“People are going to look to this election for a long time to come, to figure out how voters feel about the Supreme Court’s decision,” he added. “And again, if the message that is sent is that voters are unhappy with that decision, they disapprove of it and they want reproductive freedom, that’s going to impact the way that people in elected office vote. If the message is you can take people’s rights away and there’s no electoral consequences, then that’s going to embolden people who want to do that.”
Meanwhile, the real-world consequences of Wisconsin’s abortion ban are already becoming clear.
In a press conference Monday organized by the advocacy group the Committee to Protect Health Care, Dr. Jill Cousino, an obstetrician who practices in southern Wisconsin, described the need to access abortion services for women who experience serious complications in pregnancy.
“One of the most common scenarios we are seeing play out in Wisconsin right now is the care of women experiencing miscarriage,” Cousino said. “At least 20% of all pregnancies will end in a miscarriage, and the majority of miscarriages occur without any medical intervention. However, life-threatening infection and bleeding can occur prior to spontaneous miscarriage, and abortion procedures and medications are necessary to save the life of the woman.”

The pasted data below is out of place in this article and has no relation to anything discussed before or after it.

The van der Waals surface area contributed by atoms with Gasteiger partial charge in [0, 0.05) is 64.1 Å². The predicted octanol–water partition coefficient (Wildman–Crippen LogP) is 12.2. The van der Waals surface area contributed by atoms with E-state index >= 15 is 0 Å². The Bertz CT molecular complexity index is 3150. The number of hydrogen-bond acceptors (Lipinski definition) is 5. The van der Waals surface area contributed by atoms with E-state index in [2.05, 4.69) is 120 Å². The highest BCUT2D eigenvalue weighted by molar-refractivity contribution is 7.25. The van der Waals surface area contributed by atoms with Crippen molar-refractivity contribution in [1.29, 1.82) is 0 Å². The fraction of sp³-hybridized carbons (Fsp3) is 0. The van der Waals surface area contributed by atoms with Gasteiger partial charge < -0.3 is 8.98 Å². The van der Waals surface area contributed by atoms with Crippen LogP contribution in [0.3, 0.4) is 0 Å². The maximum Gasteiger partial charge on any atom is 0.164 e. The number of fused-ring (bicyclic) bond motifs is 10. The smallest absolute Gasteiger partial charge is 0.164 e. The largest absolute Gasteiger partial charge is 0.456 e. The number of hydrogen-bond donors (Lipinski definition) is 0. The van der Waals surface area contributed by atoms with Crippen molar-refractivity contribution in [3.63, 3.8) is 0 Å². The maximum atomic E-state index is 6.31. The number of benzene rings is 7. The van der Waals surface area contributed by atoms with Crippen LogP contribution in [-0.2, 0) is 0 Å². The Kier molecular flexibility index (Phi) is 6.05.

But the 1849 ban ties doctors’ hands. “It forces us to ask how close to death a woman must be to intervene to save her. It does not allow us to provide abortion care that could prevent a serious health outcome. Instead, we have to take time to get approval to provide care which can put the patient’s health and life at risk. Pregnant women are being forced to delay life saving health care because doctors rightfully fear criminal prosecution.”
She cited the case of a Wisconsin woman who bled for 10 days unnecessarily because her doctors were afraid of breaking the law by treating her incomplete miscarriage.
In Texas, Cousino said, a recent study shows that since the state implemented its ban on abortion after six weeks of pregnancy, “a patient’s risk of serious pregnancy outcomes and complications have doubled.”
Whoever is gaining or losing a political advantage from current the war over abortion, the consequences for women are lethal.